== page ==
On an unplowed highway. At 417 in the morning. With just enough traffic that you can't go slowly, but not enough so you can deduce road conditions from the car ahead of you. Do not like.
I took J and C an B to the airport to catch a 6AM flight to see their grandmothers. Can't rightly say it was a white-knuckle trip because I've learned that gripping the steering wheel too hard pretty quickly loses the feeling in the last two fingers of my right hand (sequelae of an old dance injury). But the rest of me was not relaxed. Boys were chatting/arguing in the back seat about everything from which stuffed toy B would lend C to whether winter weather in Louisiana was warmer than summer weather in Vermont, I was in continual "So is this dark strip I'm aligning my tires with pavement or black ice?" mode. (Mostly pavement, except by the stoplight at the intersection of Industrial Drive and Rt 2.)
A few miles from our exit we came upon what turned out to be a couple of plow trucks in loose formation, driving very slowly. They sported very bright yellow blinkers, not synchronized, which was seriously disorienting , because my eyes kept trying to reconstruct the positions and outlines of the trucks from the blinkers, and assigning any given blink to a particular truck did not work. (Pro tip: that slightly smaller blinker that looks like it might be an escort vehicle behind the truck is attached to the upper right wing of the plow.)
On the way back I went by state road. The gas/coffee station I'd been counting on just past the south burlington box-store district wasn't open at 5 on a sunday morning, alas. And the only other vehicles on the road were plows. I say "road" advisedly, because new drifts and old plow berms had consumed the shoulders, but not in even bites from both sides. So I'd be steering a course on the right half of the cleared area and suddenly see a double yellow line emerge from the snow on my passenger side. Or hear a rumble from really old frozen slush. A few times on the wide flat areas I'd have to slow down and ask myself seriously "Where the $#% is the %$@#%ing road anyway." Not helping: the fact that the state road sometimes meanders next to the (also meandering) highway, so that headlights appearing to your left may be several hundred yards offset from you, or may suddenly switch to your right.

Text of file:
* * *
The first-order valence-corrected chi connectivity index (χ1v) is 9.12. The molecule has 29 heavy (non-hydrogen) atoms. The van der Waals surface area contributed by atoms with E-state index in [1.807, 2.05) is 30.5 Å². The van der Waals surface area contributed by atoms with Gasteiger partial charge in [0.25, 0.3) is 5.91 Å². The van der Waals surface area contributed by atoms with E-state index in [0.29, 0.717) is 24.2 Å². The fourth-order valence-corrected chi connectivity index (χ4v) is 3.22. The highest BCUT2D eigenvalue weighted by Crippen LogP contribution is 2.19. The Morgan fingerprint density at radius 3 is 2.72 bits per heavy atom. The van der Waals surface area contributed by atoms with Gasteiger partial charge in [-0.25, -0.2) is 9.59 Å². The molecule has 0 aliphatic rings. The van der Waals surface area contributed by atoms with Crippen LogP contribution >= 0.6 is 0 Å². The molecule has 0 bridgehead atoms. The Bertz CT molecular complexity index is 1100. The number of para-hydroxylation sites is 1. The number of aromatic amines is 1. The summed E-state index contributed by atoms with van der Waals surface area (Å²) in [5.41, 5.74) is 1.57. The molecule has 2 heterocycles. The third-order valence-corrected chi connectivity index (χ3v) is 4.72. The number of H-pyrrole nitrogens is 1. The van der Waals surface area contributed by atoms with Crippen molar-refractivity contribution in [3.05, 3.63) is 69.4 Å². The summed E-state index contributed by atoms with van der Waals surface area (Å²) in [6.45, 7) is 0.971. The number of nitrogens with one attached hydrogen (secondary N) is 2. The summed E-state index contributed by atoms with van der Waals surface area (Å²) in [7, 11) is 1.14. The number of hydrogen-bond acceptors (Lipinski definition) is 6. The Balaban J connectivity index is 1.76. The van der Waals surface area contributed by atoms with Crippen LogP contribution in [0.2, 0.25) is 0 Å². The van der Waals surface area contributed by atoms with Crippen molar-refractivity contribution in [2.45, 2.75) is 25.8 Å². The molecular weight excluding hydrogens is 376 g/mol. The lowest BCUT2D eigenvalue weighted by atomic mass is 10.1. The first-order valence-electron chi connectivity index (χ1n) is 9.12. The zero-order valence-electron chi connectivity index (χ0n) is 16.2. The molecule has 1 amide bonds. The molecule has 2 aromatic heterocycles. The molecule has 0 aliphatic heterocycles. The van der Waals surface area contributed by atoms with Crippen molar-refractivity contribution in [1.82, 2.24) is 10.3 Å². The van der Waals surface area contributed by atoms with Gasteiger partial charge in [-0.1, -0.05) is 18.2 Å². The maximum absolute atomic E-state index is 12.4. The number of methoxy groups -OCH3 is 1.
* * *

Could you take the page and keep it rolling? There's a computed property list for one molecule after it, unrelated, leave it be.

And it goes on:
Eh. About 45 minutes going, hour and a half coming back. Came home to a text from J that they'd been bumped to a flight through boston for several hundred dollars each, crawled back into bed with the cat, slept till the time we normally wake up on weekends.